The University of Kentucky’s Center for Pharmaceutical Research and Innovation (CPRI) is collecting samples from the Commonwealth’s coal mines. The goal is to find new, unique organisms that produce natural products (like microbes) that could be used to develop new drugs to treat cancer. Kentucky researchers are scratching the surfaces of thermal vents from underground coal mine fires, mining reclamation sites and deep-well core drilling operations for carbon sequestration. More than 40 samples of drill cuttings from depths ranging from 100 feet to nearly one mile underground have been collected and sent to the lab.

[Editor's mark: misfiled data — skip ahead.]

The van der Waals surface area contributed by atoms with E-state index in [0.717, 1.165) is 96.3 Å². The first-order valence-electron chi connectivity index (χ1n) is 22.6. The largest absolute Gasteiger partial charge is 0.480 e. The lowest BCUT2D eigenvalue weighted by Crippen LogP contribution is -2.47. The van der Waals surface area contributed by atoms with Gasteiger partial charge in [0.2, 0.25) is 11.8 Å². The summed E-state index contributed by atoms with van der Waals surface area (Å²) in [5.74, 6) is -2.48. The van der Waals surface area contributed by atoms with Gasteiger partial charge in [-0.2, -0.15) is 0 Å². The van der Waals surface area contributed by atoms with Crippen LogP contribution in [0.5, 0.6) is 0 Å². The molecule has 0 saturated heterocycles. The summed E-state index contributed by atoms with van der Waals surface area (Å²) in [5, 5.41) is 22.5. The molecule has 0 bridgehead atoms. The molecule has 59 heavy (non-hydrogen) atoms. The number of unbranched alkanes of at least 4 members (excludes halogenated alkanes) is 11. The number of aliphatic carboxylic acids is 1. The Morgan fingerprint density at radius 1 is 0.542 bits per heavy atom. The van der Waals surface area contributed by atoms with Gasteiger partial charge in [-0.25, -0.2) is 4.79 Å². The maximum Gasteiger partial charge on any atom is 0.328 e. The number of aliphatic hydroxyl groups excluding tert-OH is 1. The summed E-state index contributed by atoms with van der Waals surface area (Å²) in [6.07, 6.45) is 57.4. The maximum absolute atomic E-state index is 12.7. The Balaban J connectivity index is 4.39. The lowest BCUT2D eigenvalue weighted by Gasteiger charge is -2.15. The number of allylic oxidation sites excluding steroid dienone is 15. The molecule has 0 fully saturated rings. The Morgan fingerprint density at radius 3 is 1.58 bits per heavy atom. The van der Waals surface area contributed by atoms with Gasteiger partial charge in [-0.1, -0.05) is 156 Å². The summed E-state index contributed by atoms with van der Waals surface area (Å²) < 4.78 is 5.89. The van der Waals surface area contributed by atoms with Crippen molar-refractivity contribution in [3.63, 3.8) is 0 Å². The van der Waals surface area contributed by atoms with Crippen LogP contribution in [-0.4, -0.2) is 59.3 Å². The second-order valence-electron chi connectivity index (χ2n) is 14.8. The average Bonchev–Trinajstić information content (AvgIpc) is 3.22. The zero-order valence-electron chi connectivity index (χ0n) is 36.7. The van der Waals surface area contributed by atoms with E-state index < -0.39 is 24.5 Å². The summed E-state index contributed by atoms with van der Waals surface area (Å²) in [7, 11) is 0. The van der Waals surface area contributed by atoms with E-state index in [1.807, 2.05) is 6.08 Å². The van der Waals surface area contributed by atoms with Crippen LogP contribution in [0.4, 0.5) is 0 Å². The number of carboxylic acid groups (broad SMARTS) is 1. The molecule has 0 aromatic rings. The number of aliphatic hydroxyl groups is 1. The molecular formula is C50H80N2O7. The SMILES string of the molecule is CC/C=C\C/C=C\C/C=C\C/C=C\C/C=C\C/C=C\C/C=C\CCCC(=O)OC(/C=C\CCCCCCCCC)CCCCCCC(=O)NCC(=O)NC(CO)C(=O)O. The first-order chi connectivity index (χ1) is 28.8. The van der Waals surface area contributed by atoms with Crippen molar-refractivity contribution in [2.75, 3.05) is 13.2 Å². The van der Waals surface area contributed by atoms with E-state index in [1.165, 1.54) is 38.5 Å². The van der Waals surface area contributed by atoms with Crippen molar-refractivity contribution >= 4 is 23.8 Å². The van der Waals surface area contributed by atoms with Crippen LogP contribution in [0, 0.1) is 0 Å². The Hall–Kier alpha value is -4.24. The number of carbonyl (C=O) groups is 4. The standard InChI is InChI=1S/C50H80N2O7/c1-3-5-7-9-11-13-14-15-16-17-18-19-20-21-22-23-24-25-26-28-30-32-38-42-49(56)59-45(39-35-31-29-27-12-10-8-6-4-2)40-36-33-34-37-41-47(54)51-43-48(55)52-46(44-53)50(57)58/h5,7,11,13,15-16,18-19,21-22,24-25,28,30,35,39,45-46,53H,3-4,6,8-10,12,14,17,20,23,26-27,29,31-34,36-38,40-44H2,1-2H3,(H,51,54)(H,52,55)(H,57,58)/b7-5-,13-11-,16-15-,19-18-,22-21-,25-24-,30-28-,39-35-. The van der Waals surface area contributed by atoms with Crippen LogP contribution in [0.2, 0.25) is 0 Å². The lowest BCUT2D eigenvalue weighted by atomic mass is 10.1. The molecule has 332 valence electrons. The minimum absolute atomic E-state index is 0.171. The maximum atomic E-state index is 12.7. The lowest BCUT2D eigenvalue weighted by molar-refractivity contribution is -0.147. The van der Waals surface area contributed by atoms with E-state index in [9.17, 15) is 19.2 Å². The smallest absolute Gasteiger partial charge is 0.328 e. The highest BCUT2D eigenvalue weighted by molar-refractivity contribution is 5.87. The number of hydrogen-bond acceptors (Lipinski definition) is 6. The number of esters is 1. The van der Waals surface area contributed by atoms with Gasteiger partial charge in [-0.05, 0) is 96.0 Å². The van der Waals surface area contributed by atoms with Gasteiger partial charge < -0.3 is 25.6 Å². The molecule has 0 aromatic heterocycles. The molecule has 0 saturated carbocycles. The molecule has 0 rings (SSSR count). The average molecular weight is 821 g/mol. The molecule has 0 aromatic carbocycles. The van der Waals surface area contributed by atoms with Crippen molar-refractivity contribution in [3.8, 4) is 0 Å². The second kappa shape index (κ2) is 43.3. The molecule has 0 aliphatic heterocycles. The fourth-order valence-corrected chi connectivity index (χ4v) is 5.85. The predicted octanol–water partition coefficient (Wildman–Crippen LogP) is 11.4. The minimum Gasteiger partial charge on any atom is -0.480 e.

Could Kentucky’s natural landscape potentially yield the next big cancer drug? CPRI Director Jon Thorson has high hopes: “Natural products have been and continue to be a driving force in drug discovery,” Thorson said. “And the hope is that some of tomorrow’s therapies may come from the coal mines here in the Commonwealth.” How ironic it will be when a natural product from a coal mine will be synthesized into a drug to treat lung cancer, which has been suspected of afflicting coal miners because of their exposure to crystalline silica dust – a Group I carcinogen.